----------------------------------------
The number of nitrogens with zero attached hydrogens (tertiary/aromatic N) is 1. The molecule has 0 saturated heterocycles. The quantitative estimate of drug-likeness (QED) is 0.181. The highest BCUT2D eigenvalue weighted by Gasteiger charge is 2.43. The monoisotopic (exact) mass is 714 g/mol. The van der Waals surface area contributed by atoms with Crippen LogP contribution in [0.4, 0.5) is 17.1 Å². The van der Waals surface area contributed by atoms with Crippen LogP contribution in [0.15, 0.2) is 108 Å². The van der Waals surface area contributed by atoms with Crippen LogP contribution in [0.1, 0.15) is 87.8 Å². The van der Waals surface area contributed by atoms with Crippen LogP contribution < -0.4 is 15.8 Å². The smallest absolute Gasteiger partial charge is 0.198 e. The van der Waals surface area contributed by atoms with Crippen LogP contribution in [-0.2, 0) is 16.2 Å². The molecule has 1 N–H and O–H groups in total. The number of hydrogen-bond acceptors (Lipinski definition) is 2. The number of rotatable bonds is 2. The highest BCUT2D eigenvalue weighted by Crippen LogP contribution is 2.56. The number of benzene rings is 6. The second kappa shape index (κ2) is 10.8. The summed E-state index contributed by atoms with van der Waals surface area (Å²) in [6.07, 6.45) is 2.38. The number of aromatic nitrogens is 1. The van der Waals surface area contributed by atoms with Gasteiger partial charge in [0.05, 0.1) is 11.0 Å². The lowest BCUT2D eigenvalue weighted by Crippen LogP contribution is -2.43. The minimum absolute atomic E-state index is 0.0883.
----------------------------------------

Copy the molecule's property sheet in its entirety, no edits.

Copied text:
The number of nitrogens with zero attached hydrogens (tertiary/aromatic N) is 1. The molecule has 0 saturated heterocycles. The quantitative estimate of drug-likeness (QED) is 0.181. The highest BCUT2D eigenvalue weighted by Gasteiger charge is 2.43. The monoisotopic (exact) mass is 714 g/mol. The van der Waals surface area contributed by atoms with Crippen LogP contribution in [0.4, 0.5) is 17.1 Å². The van der Waals surface area contributed by atoms with Crippen LogP contribution in [0.15, 0.2) is 108 Å². The van der Waals surface area contributed by atoms with Crippen LogP contribution in [0.1, 0.15) is 87.8 Å². The van der Waals surface area contributed by atoms with Crippen LogP contribution < -0.4 is 15.8 Å². The smallest absolute Gasteiger partial charge is 0.198 e. The van der Waals surface area contributed by atoms with Crippen LogP contribution in [-0.2, 0) is 16.2 Å². The molecule has 1 N–H and O–H groups in total. The number of hydrogen-bond acceptors (Lipinski definition) is 2. The number of rotatable bonds is 2. The highest BCUT2D eigenvalue weighted by Crippen LogP contribution is 2.56. The number of benzene rings is 6. The second kappa shape index (κ2) is 10.8. The summed E-state index contributed by atoms with van der Waals surface area (Å²) in [6.07, 6.45) is 2.38. The number of aromatic nitrogens is 1. The van der Waals surface area contributed by atoms with Gasteiger partial charge in [0.05, 0.1) is 11.0 Å². The lowest BCUT2D eigenvalue weighted by Crippen LogP contribution is -2.43. The minimum absolute atomic E-state index is 0.0883.